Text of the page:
7 Questions

7 Questions with Karl Viertel, CEO and Co-Founder of Alyne

1. Who are you?

My name is Karl Viertel and I’m the CEO and co-founder of Alyne – a RegTech business to make Cyber Security, Risk Management and Compliance as easy, cost effective and painless as possible through a smart Software as a Service.

2. Which services do you sell and who are your competitors?

Everyone who has worked in compliance in banks will confirm that our main competitor is likely spreadsheet software.

Alyne digitises risk management and compliance processes, where messy spreadsheets and endless email chains currently reign. Customers can leverage our extensive controls library to become compliant with laws, regulation or industry standards or use our many templates to measure current maturity and identify and manage risks using our advanced risk analytics methods.

Alyne will be especially relevant to banks or FinTechs that are subject to the coming changes of the BaFin’s MaRisk – e.g. protection need assessments and outsourcing governance are ready out of the box. Everyone can sign up for a free trial or reach out to the team for a demo.

3. How did you get your startup idea and how did you finance your startup?

All four founders of Alyne have worked in the business of supporting banks in security, risk management and compliance for the past 10 years. We saw a lot of money spent with often poor results to show for it – and were motivated to change that.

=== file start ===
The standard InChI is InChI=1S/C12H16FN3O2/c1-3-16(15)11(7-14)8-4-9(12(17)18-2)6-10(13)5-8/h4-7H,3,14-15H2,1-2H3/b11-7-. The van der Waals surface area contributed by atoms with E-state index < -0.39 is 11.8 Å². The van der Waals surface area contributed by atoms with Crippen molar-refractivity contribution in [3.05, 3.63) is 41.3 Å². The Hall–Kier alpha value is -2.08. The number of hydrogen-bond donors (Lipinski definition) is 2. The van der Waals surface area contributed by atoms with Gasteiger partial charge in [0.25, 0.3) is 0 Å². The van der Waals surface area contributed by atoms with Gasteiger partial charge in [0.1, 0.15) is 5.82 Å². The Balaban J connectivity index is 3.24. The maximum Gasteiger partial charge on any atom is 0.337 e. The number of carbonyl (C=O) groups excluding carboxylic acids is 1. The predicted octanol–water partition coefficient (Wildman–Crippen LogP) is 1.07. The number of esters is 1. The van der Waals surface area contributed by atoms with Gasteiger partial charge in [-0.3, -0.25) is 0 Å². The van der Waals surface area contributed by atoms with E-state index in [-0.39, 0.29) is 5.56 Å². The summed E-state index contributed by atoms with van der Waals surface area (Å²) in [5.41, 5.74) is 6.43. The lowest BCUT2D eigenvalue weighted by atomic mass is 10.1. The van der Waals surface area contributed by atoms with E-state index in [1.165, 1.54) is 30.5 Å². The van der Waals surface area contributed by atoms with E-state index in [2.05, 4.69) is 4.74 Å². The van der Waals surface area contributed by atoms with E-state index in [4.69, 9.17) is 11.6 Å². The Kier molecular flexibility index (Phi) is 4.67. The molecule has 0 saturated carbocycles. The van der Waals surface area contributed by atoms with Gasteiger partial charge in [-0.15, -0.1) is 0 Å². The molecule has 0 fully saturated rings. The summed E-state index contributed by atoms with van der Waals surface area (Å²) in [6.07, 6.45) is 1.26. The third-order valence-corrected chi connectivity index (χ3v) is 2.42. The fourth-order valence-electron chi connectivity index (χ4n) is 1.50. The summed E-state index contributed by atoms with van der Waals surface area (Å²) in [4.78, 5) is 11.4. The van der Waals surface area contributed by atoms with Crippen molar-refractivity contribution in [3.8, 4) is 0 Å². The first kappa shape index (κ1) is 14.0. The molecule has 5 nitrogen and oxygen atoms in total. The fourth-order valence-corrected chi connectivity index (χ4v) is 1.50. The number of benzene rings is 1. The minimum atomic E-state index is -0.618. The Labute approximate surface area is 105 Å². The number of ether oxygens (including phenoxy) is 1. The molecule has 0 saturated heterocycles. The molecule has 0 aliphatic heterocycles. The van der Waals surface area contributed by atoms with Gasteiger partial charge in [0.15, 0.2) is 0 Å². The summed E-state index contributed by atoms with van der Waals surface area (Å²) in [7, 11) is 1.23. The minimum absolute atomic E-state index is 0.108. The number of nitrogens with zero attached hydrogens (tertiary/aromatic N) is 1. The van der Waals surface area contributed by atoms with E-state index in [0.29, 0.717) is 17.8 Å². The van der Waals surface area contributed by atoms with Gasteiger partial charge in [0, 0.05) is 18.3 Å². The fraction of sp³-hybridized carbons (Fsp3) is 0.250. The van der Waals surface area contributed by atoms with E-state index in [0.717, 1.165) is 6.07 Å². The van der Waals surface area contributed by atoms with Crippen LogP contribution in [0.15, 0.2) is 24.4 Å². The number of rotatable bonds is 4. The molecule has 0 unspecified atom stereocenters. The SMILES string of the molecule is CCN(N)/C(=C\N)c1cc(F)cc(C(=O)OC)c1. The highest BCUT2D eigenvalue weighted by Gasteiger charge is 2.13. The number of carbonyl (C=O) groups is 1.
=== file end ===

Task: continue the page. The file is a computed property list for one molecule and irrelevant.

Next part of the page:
Our team combines the industry knowledge, functional expertise and technical skills to fully develop our Software as a Service in house. We launched the company in July 2015, released our product in March 2016 and are fully self funded to date.

4. What were the biggest challenges in starting?

RegTechs usually solve a problem that is not visible to consumers – and probably even most employees in financial services, too. Simple explanations like “we’re Slack meets PayPal” don’t work for us and we spend a lot of time explaining or identifying the right people within an organisation to talk to.

5. What areas within FinTech do you personally find most interesting and why?

I’m obviously biased towards RegTech and looking forward to seeing which smart solutions will emerge from the pack of young companies in this space. I’m also curious to see how new technologies like blockchain or machine learning can be leveraged for RegTech topics as these technologies mature.

6. What opportunities do you see for FinTech startups in the DACH region, and how can we help to accelerate it?

Nearly all large DACH corporations are embracing digital strategies and recognise the need to innovate. Unfortunately, this often only extends to a small “sandbox” around the chief digital officer or specific business units. Many IT departments still approach Software as a Service or other digital solutions the same way they would implement a SAP project. Additionally, an often misguided cloud aversion is still prevalent in the thinking of IT leaders in DACH. Changing this mindset in organisations is what can accelerate FinTech startups in DACH most.

7. What tip would you like to give FinTech entrepreneurs?

There’s a lot of noise in the startup space. Try to figure out who’s a time waster and who can actually help early on. Filtering out the noise is key for you to focus on your product, your customers and your funding.